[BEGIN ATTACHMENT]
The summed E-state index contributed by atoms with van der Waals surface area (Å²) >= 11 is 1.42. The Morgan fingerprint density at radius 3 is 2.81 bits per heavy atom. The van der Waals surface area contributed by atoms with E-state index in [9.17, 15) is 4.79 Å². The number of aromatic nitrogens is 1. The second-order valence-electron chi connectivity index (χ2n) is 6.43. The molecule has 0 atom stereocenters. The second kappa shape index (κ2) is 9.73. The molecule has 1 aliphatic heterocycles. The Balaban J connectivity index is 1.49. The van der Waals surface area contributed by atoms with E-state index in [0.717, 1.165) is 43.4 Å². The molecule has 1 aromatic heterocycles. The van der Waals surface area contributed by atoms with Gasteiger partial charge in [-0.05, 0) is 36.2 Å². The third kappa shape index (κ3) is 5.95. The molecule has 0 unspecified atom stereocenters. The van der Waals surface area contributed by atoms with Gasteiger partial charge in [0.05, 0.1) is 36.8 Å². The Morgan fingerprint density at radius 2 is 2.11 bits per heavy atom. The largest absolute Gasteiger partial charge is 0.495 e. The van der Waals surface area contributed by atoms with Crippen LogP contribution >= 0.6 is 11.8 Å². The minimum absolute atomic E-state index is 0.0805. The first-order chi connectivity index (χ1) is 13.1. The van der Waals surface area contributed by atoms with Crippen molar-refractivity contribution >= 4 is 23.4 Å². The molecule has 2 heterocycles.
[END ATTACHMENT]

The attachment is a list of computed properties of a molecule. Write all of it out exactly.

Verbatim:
The summed E-state index contributed by atoms with van der Waals surface area (Å²) >= 11 is 1.42. The Morgan fingerprint density at radius 3 is 2.81 bits per heavy atom. The van der Waals surface area contributed by atoms with E-state index in [9.17, 15) is 4.79 Å². The number of aromatic nitrogens is 1. The second-order valence-electron chi connectivity index (χ2n) is 6.43. The molecule has 0 atom stereocenters. The second kappa shape index (κ2) is 9.73. The molecule has 1 aliphatic heterocycles. The Balaban J connectivity index is 1.49. The van der Waals surface area contributed by atoms with E-state index in [0.717, 1.165) is 43.4 Å². The molecule has 1 aromatic heterocycles. The van der Waals surface area contributed by atoms with Gasteiger partial charge in [-0.05, 0) is 36.2 Å². The third kappa shape index (κ3) is 5.95. The molecule has 0 unspecified atom stereocenters. The van der Waals surface area contributed by atoms with Gasteiger partial charge in [0.05, 0.1) is 36.8 Å². The Morgan fingerprint density at radius 2 is 2.11 bits per heavy atom. The largest absolute Gasteiger partial charge is 0.495 e. The van der Waals surface area contributed by atoms with Crippen LogP contribution >= 0.6 is 11.8 Å². The minimum absolute atomic E-state index is 0.0805. The first-order chi connectivity index (χ1) is 13.1. The van der Waals surface area contributed by atoms with Crippen molar-refractivity contribution >= 4 is 23.4 Å². The molecule has 2 heterocycles.